A reverse proxy and tunneling tool for webhooks

By Silviu, on 2020-09-13

Use frp as a reverse proxy in your development environment for payment processors validation requests.


If you developed modules involving payment processors (Stripe webhooks, Paypal IPN), you are surely aware that an end-to-end transaction can involve a number of two-way, asynchronous confirmation / validation parts, where the payment processor calls your server. In effect, it serves to confirm (for both parties) the outcome of a transaction, as well as it having been initiated by a legitimate agent (you).

An obstacle occurring quite frequently in development mode is developers lacking an Internet-facing https endpoint. To their credit, Stripe attempted to mitigate the issue with a command line tool, that listens for any incoming webhooks events from your developer account and routes such events to your app server. The intent is commendable, but somehow incomplete. You will not be able to validate the request back to Stripe. They admit it with a note: "Responses from your server aren’t returned to Stripe and won’t show up in the Dashboard". Since they remain unvalidated, the loop is not really closed.

When this happens, the payment processor may (after multiple attempts to obtain validation) disable the endpoint, which is something we don't want to happen.

A good way to solve this is to use a reverse proxy tool that would act as a listener on a publicly facing endpoint and set up a tunnel between that and your local app server. The following diagram summarizes the exchanges generally needed for a payment transaction, and how such a tool helps:

Note that Step 1 in the diagram above is not always necessary. For example, after the first successful payment, subsequent recurring payments in cases where the payment processor stores the payment method, would trigger a webhook call at the designated interval. This means that the flow effectively starts at step 2.

Frp is an open source client-server combo I used, and which did the trick for me: https://github.com/fatedier/frp

Server-Side Setup

For this part, you need an Internet facing node where you set up Nginx and the frp server component. Any budget Linux server, where you have sudo access and has a fixed IP address assigned to it, is a good candidate for this. Those 5$ plans from Linode, Digital Ocean, and many others would fit the bill very well.

Some payment processors require valid https certificates for the webhooks endpoints, so you will need a domain (subdomain) pointing to it, and a Let's Encrypt certificate.

Assumptions (for the purpose of this article):

  • The frp server binary is present, and located at /opt/frp/server
  • Nginx was installed and is fully configurable
  • The subdomain you own is johndoe.acmedevelendpoint123.com and you set up the DNS entries to point to that server
  • The Let's Encrypt tool (certbot) is installed on the server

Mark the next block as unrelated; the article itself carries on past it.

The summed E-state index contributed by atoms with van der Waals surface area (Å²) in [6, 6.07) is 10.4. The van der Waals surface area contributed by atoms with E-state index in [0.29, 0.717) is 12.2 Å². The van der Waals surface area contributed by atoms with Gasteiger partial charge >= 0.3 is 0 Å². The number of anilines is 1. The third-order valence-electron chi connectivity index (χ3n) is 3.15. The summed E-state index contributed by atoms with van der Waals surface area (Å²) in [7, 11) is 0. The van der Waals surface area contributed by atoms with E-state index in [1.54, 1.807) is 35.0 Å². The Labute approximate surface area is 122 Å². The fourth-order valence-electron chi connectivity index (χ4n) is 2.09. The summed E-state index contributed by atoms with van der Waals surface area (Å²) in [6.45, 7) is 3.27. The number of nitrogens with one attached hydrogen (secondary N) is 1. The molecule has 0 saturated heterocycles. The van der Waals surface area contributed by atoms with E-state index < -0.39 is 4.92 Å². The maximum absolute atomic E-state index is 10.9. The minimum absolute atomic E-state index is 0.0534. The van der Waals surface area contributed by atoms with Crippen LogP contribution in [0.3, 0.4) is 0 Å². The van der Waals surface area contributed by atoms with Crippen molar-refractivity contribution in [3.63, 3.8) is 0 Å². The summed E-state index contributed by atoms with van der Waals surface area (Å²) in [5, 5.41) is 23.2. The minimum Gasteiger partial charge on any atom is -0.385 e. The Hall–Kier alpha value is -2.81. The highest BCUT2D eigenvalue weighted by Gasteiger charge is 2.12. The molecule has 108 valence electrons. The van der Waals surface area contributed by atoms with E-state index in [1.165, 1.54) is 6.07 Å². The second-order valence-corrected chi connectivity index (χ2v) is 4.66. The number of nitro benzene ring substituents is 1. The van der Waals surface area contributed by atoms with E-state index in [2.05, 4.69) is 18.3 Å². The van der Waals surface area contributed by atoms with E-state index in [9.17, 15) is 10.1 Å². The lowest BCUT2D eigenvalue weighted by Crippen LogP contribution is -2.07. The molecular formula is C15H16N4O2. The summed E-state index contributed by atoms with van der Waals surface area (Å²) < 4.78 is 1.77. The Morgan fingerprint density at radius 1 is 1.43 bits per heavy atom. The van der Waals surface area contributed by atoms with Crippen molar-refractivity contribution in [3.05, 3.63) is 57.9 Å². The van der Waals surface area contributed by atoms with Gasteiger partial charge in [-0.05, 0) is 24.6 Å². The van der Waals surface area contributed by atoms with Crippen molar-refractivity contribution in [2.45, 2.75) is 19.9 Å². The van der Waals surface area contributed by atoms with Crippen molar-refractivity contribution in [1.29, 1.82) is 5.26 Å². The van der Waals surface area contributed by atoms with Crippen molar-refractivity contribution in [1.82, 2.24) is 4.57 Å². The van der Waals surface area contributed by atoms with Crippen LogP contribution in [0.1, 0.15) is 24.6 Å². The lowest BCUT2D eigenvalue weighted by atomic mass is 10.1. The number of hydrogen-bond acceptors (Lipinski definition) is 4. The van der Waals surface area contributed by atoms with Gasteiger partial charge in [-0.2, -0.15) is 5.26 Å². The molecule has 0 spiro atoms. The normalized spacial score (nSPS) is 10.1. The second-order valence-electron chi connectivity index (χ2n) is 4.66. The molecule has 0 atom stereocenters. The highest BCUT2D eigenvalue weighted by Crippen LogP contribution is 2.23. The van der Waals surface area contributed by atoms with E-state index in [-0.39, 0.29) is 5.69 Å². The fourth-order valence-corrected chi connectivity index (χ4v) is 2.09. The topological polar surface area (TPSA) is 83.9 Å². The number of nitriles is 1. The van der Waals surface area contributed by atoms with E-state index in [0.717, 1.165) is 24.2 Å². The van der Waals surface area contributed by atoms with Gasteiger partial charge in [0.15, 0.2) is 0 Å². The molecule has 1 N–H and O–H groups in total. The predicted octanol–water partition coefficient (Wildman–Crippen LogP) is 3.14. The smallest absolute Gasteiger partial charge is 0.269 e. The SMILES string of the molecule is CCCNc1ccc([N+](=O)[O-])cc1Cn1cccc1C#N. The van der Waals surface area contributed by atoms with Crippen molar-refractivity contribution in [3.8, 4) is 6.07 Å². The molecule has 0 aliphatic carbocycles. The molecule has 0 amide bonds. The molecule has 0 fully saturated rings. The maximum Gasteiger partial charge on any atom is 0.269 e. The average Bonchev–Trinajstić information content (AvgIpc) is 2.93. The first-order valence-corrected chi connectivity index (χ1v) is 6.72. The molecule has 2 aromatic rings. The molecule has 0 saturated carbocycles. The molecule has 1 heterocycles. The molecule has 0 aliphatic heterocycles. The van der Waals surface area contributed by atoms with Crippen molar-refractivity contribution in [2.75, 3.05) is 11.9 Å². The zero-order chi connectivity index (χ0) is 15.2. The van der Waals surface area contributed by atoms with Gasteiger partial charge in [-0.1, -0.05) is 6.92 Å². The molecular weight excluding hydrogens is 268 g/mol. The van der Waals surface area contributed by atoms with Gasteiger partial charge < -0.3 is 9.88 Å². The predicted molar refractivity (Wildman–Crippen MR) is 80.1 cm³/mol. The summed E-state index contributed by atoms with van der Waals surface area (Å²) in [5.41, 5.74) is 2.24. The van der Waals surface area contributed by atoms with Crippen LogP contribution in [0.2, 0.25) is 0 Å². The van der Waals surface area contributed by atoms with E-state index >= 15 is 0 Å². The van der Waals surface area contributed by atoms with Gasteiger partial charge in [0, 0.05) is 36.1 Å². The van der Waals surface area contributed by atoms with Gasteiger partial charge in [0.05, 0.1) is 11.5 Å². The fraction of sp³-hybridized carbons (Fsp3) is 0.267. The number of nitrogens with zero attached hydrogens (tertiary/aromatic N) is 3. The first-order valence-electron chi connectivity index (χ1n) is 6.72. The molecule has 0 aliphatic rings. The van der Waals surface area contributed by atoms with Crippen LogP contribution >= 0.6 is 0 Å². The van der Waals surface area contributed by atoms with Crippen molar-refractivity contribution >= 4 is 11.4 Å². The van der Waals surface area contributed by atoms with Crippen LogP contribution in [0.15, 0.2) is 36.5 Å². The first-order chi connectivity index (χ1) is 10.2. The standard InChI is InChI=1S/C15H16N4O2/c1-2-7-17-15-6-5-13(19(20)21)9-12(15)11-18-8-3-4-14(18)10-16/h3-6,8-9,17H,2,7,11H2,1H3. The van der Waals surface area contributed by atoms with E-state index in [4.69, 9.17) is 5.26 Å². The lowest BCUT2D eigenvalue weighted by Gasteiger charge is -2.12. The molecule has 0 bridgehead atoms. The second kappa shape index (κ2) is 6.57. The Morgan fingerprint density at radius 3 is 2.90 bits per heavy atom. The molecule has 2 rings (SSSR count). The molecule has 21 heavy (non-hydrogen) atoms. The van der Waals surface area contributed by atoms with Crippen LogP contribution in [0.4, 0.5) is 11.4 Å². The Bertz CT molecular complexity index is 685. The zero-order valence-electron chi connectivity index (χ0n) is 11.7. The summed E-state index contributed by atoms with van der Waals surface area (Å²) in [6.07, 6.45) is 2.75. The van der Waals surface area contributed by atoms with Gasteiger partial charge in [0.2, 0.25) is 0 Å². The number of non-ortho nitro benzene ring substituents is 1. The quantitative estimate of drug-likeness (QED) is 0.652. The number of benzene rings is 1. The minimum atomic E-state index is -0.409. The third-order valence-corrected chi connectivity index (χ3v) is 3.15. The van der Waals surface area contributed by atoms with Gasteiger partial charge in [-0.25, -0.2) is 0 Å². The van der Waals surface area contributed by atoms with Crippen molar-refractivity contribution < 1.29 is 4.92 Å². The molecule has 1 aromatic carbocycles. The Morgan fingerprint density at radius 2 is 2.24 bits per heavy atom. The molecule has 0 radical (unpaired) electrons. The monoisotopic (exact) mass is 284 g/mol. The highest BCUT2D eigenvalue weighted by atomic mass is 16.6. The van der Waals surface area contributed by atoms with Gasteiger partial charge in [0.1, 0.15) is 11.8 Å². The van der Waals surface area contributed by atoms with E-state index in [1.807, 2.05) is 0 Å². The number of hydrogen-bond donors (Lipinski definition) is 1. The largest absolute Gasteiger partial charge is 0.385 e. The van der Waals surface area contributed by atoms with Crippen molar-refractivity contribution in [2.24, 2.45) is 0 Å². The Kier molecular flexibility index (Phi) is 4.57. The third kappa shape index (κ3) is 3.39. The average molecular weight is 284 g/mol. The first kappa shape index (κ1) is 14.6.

• The public-facing endpoint is https://johndoe.acmedevelendpoint123.com/mytestendpoint
  • Your Linux username is johndoe

First, configure the frp server by specifying the bind port, and the http port. The bind_port variable specifies the port used between the frp server and the frp client. The vhost_http_port specifies the http port that frp server listens on, where Nginx (acting as an SSL terminator) will proxy the request received on https://johndoe.acmedevelendpoint123.com/mytestendpoint

# frps.ini
bind_port = 7000
vhost_http_port = 8172

Save this as /opt/frp/server/frps.ini

Next, set up the frp server Systemd service file, to make sure it starts on each reboot (create, for example, a /etc/systemd/system/s-frp.service file)

Description = ACMEDevelEndpoint123 FRP Service

ExecStart=/opt/frp/server/frps -c /opt/frp/server/frps.ini


Next, we want to set up Nginx. Setting it up with a proper Let's Encrypt certificate is outside the scope of this article, but this is how the final configuration file could look like below:

server {
	    server_name johndoe.acmedevelendpoint123.com;

	    # HTML root folder (ideally, place a catch-all index.html here for security)
	    root /home/johndoes/html;

	    # Add index.php to the list if you are using PHP
	    index index.html index.htm index.nginx-debian.html;

	    location / {
		    # First attempt to serve request as file, then
		    # as directory, then fall back to displaying a 404.
		    try_files $uri $uri/ =404;

	    location /mytestendpoint {

            proxy_redirect off;
            proxy_set_header X-Real-IP $remote_addr;
            proxy_set_header X-Forwarded-For $proxy_add_x_forwarded_for;
            proxy_set_header X-Forwarded-Proto $scheme;
            proxy_set_header Host $http_host;
            proxy_set_header X-NginX-Proxy true;
            proxy_set_header Connection "";
            proxy_http_version 1.1;

		    proxy_connect_timeout       6000;
		    proxy_send_timeout          6000;
		    proxy_read_timeout          6000;
		    send_timeout                6000;

            proxy_pass http://localhost:8172;

        listen 443 ssl; # managed by Certbot
        ssl_certificate /etc/letsencrypt/live/johndoe.acmedevelendpoint123.com/fullchain.pem; # managed by Certbot
        ssl_certificate_key /etc/letsencrypt/live/johndoe.acmedevelendpoint123.com/privkey.pem; # managed by Certbot
        include /etc/letsencrypt/options-ssl-nginx.conf; # managed by Certbot
        ssl_dhparam /etc/letsencrypt/ssl-dhparams.pem; # managed by Certbot


    server {
        if ($host = johndoe.acmedevelendpoint123.com) {
            return 301 https://$host$request_uri;
        } # managed by Certbot

	    server_name johndoe.acmedevelendpoint123.com;
        listen 80;
        return 404; # managed by Certbot

In the Nginx configuration setup above, we enforce a mandatory redirect to https, which is good practice in any case.